Fort Totten Park


Thursday, September 13, 2018
No. 93

Two artists have been selected to participate in the third year of the Arts and Humanities Residency Program hosted at Fort Totten Park’s Urban Field Station, in Bayside, Queens. The goal of the residency is to bring perspectives from the arts and humanities to urban land management, social and ecological research, and community stewardship. This combination of skill sets and perspectives will increase the quality of engagement around the city’s incredible parkland.
The New York City-based artists were selected by staff from NYC Parks and the USDA Forest Service because of their work at the intersection of art, urban ecology, and community based design:

Dylan Gauthier is a Brooklyn-based artist and curator who works through a research-based and collaborative practice centered on experiences of urban ecology, architecture, landscape, and social change. Gauthier is a founder of the boat-building and publishing collective Mare Liberum and of the Sunview Luncheonette, a co-op for art, politics, and communalism in Greenpoint, Brooklyn. He is co-organizer of Freshkills Field R/D, an artist-research residency based at NYC's largest former landfill. Gauthier has exhibited his work internationally, from France to Abu Dhabi. His proposal for the NYC UFS Residency program is to explore NYC Parks’ 51 Forever Wild Sites and launch a multi-media publication series inspired by field guides and comprised of 51 interrelated works, taking the form of printed handbooks, 360 degree videos, web-text, maps, interactive events, and installation-based forms.

Julia Oldham is an artist and storyteller. Born the same year as the Three Mile Island nuclear accident, Oldham has been consumed by scientific curiosity her entire life, and has sought through her work to understand the unknowable and transcend humanness. She blends digital media and drawing to tell stories that she finds both troubling and beautiful, ranging from the historical tale of Laika the Soviet Space Dog’s journey into orbit to science fiction visions of a post-apocalyptic future world populated by high-tech Chihuahuas. Her proposal for the NYC UFS Residency is called Undiscovered City and is a series of altered 360-degree landscapes of New York City that illustrate the dreams of current park volunteers for a future city. She will interview current park volunteers and other civic stewards citywide and listen to their ideas for an ideal future city that blends nature and urban landscape in profound ways that are not technologically possible yet. Using the tropes of both post-apocalyptic video games and high-tech architectural concept art, she will translate their dreams into visual reality, with the ultimate goal of making these undiscovered cityscapes available online to the public.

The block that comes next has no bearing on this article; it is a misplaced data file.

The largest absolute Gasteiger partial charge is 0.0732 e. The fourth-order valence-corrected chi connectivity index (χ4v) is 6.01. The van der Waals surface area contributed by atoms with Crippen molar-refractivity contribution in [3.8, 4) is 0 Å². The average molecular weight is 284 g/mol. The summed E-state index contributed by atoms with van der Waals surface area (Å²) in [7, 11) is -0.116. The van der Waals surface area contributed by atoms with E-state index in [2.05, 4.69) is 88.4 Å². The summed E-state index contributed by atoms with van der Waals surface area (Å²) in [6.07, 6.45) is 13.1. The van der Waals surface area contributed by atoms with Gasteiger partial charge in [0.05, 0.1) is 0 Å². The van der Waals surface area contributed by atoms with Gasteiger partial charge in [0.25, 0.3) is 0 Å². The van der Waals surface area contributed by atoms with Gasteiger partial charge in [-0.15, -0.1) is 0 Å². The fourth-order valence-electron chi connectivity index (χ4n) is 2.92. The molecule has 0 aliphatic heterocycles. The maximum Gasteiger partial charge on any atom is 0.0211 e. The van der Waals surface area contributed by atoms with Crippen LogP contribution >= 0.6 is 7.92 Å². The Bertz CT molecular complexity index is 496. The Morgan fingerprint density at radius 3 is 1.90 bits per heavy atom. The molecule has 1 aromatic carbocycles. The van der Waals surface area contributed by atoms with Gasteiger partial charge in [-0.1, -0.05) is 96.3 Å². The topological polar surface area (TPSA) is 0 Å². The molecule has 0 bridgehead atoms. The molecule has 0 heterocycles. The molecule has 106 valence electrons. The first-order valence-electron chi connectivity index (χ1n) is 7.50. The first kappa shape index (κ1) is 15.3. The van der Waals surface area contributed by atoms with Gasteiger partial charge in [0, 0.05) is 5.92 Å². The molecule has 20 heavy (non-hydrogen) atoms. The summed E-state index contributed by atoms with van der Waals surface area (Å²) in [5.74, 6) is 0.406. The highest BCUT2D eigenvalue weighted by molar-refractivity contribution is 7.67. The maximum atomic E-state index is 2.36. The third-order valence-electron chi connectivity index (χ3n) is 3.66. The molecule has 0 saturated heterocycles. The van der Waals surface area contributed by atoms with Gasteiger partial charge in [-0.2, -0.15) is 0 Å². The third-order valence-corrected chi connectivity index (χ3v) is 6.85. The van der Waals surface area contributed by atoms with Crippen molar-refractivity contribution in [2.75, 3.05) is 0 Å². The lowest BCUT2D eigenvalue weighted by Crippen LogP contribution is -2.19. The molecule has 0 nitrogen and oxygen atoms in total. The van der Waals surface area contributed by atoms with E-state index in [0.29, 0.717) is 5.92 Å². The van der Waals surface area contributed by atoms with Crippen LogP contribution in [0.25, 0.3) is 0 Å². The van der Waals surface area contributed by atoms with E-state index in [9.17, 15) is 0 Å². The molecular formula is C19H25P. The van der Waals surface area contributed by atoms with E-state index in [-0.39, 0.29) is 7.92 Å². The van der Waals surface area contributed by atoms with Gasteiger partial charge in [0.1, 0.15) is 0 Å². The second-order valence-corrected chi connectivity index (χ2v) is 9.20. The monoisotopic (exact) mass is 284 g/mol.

The Urban Field Station’s artists in residence are all interested in exploring ideas that can be incubated via relationships with public agencies working at the nexus of research and natural resource management. They work across different media and have current projects in various stages of conceptualization and implementation. Over the course of the year they will have opportunities to be embedded with NYC Urban Field Station staff, projects, and sites, and will share their own work via the Urban Field Station’s Science of the Living City public seminars.

Since the program’s inception, artists in residence have yielded an array of unique installations that reflect New York’s cultural, ecological and structural landscape. These include Swale, a floating farm that advocated for healthy food and gardening; the creation of a NYC tree alphabet using species currently planted by NYC Parks on streets and parks; and Moon Arrow, a sculptural arrow that points at the moon at different Parks sites throughout NYC.
Current and past artists will be showing their work at an art show at the Arsenal Gallery, Sept. 13th-Nov. 23rd.

The New York City Urban Field Station ( ) is a unique scientific collaboration between the NYC Parks, the USDA Forest Service’s Northern Research Station, and the non-profit the Natural Areas Conservancy. First launched in 2006, the Urban Field Station provides a location for this long-term research partnership promoting applied science on urban ecology, conservation, stewardship, and ecological literacy to support ecosystem management and human well-being. The facility is designed as a shared office and lab where city and federal scientists work hand-in-hand to address critical land management questions relevant to NYC and other cities across the country.

Directions to Fort Totten Park

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